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Workplace violence and shootings in the spotlight

Seyfarth Synopsis: With the seemingly random workplace violence that continues unabated, many employers are again asking how best to protect their employees.

We had blogged previously about “Workplace Violence Prevention: DHS Promotes “Active Shooter Preparedness” Programs – Is Your Company Ready?”  In addition, we blogged about an “Airport Active Shooter Incident — What Can Happen in Just 15 Seconds, and What Business Needs to Know.”  These blogs illustrate that there are programs that may be developed, with some assistance from models and safety professionals.  Active planning ahead of any such instance may lessen the damages and increase safety and early responses.

OSHA defines “workplace violence” as an act or threat of physical violence, harassment, intimidation, or other threatening disruptive behavior that occurs at the work site.  It ranges from threats and verbal abuse to physical assaults and even homicide.  It can involve employees, clients, customers, and visitors.  In addition, OSHA asserts that nearly two million American workers report being victims of workplace violence each year.  According to OSHA: “unfortunately, many more cases go unreported.”

The Bureau of Labor Statistics indicates that the number of workplace homicides in 2015 “accounted for approximately 9 percent of all fatal occupational injuries in 2015. There were 417 workplace homicides in 2015, a slight increase from 2014 but down 12 percent from the 475 reported in 2012.”  “Eighty-five percent of workplace homicide victims in 2015 were men. Of the 417 workplace homicides in 2015, 356 were homicides to men and 61 were homicides to women. Homicides represented 18 percent of fatal occupational injuries to women in 2015 compared with 8 percent of fatal occupational injuries to men.”

Notably for retailers and transportation providers, “first-line supervisors of retail sales workers (40 fatalities), cashiers (35 fatalities), police and sheriff’s patrol officers (34 fatalities), and taxi drivers (27 fatalities) were the occupations with the greatest number of homicides in 2015..”

The National Institute for Occupational Safety and Health (NIOSH) reports that the magnitude of workplace violence in the U.S. is measured with fatal and nonfatal statistics from several sources. The Bureau of Labor Statistics’ Census of Fatal Occupational Injuries (CFOI) reported “16,890 workers in the private industry experienced trauma from nonfatal workplace violence in 2016. These incidents required days away from work.”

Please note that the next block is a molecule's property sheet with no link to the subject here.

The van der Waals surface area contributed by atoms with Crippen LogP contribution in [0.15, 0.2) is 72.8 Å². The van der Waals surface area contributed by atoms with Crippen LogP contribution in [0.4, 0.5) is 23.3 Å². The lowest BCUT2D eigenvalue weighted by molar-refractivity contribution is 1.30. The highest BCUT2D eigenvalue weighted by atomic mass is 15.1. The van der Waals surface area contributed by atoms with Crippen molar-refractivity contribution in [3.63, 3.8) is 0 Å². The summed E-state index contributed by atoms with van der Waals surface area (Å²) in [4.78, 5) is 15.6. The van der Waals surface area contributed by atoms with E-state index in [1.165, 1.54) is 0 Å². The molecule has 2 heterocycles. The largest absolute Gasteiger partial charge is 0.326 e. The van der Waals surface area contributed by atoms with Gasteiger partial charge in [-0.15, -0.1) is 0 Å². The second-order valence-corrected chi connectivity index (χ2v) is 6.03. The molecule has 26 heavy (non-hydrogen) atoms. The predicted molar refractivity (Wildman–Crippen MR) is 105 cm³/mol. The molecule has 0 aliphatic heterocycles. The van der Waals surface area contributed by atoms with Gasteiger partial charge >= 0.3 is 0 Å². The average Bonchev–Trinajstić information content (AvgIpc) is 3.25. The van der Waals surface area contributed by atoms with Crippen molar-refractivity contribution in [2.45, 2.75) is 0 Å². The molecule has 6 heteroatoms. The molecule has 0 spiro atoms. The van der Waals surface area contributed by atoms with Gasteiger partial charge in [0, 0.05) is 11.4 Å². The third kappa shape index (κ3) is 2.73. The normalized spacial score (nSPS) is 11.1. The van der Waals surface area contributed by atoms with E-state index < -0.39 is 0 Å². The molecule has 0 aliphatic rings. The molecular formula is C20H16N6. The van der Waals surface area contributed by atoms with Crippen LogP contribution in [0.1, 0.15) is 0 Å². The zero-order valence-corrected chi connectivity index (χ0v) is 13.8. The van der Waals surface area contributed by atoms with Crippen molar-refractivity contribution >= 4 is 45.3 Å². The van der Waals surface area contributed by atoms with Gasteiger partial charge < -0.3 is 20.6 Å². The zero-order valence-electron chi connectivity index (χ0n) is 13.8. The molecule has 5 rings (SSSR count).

In 2016, “of those victims who died from workplace violence, 82% were male, 69% were aged 25 to 54, 31% were working in a retail establishment, 23% were performing protective service activities.”

In response to workplace violence events the DHS had issued its “Active Shooter Preparedness Program.” The Program was intended to enhance preparedness through a “whole community” by providing training, products, and resources to a broad range of stakeholders on issues such as “active shooter awareness, incident response, and workplace violence.” The DHS has found that in many cases, “there is no pattern or method to the selection of victims by an active shooter, and these situations are, by their very nature, unpredictable and evolve quickly.”

In DHS Active Shooter Preparedness research, it was found that in 160 Active Shooter incidents that occurred between 2000 and 2013, the incidents occurred most frequently in areas of commerce (46 %), followed by educational environments (24 %), and government properties (10 %).

The DHS materials indicate that an effective active shooter plan will include the following:

  • Proactive steps that can be taken by facility tenants to identify individuals who may be on a trajectory to commit a violent act.
  • A preferred method for reporting active shooter incidents, including informing all those at the facility or who may be entering the facility.
  • How to neutralize the threat and achieve life safety objectives.
  • Evacuation, shelter-in-place, hide, and lockdown policies and procedures for individual offices and buildings.
  • Integration with the facility incident commander and the external incident commander.
  • Information concerning local area emergency response agencies and hospitals (i.e., name, telephone number, and distance from the location), including internal phone numbers and contacts.
  • How operations will be restored.

DHS suggests that after company or facility specific policy and procedures, including an active shooter plan are finalized, training and exercises should occur, with drills and exercises at least annually.

Additionally, OSHA indicates that “in most workplaces where risk factors can be identified,” the risk of assault can be prevented or minimized if employers take appropriate precautions. It suggests that one of the best protections is a zero-tolerance policy toward workplace violence.  The policy, OSHA advises, should cover all workers, patients, clients, visitors, contractors, and anyone else who may come in contact with company personnel. By assessing worksites, employers can identify methods for reducing the likelihood of incidents occurring. “OSHA believes that a well-written and implemented workplace violence prevention program, combined with engineering controls, administrative controls and training can reduce the incidence of workplace violence in both the private sector and federal workplaces.”

For more information on this or any related topic please contact the authors, your Seyfarth attorney, or any member of the OSHA Compliance, Enforcement & Litigation Team.

This article was originally posted by https://www.seyfarth.com.

By James L. CurtisDaniel R. Birnbaum, and Craig B. Simonsen

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